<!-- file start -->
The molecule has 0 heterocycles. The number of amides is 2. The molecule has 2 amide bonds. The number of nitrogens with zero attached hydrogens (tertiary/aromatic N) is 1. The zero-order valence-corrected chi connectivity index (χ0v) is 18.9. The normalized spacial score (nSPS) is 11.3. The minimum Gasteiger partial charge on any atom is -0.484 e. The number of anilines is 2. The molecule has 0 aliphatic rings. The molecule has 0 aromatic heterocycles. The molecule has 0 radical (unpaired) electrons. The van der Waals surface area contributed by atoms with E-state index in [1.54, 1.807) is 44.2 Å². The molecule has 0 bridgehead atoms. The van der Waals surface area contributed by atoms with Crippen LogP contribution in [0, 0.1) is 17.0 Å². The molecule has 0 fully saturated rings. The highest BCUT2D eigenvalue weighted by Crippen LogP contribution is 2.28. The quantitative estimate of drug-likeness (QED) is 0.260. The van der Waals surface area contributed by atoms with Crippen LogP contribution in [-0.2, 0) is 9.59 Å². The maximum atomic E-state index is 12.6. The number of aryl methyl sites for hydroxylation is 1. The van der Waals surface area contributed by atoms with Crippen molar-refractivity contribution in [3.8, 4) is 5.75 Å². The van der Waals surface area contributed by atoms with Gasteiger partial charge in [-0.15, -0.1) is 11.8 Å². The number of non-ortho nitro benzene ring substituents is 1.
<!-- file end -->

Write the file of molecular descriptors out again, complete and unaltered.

The molecule has 0 heterocycles. The number of amides is 2. The molecule has 2 amide bonds. The number of nitrogens with zero attached hydrogens (tertiary/aromatic N) is 1. The zero-order valence-corrected chi connectivity index (χ0v) is 18.9. The normalized spacial score (nSPS) is 11.3. The minimum Gasteiger partial charge on any atom is -0.484 e. The number of anilines is 2. The molecule has 0 aliphatic rings. The molecule has 0 aromatic heterocycles. The molecule has 0 radical (unpaired) electrons. The van der Waals surface area contributed by atoms with E-state index in [1.54, 1.807) is 44.2 Å². The molecule has 0 bridgehead atoms. The van der Waals surface area contributed by atoms with Crippen LogP contribution in [0, 0.1) is 17.0 Å². The molecule has 0 fully saturated rings. The highest BCUT2D eigenvalue weighted by Crippen LogP contribution is 2.28. The quantitative estimate of drug-likeness (QED) is 0.260. The van der Waals surface area contributed by atoms with Crippen LogP contribution in [-0.2, 0) is 9.59 Å². The maximum atomic E-state index is 12.6. The number of aryl methyl sites for hydroxylation is 1. The van der Waals surface area contributed by atoms with Crippen molar-refractivity contribution in [3.8, 4) is 5.75 Å². The van der Waals surface area contributed by atoms with Gasteiger partial charge in [-0.15, -0.1) is 11.8 Å². The number of non-ortho nitro benzene ring substituents is 1.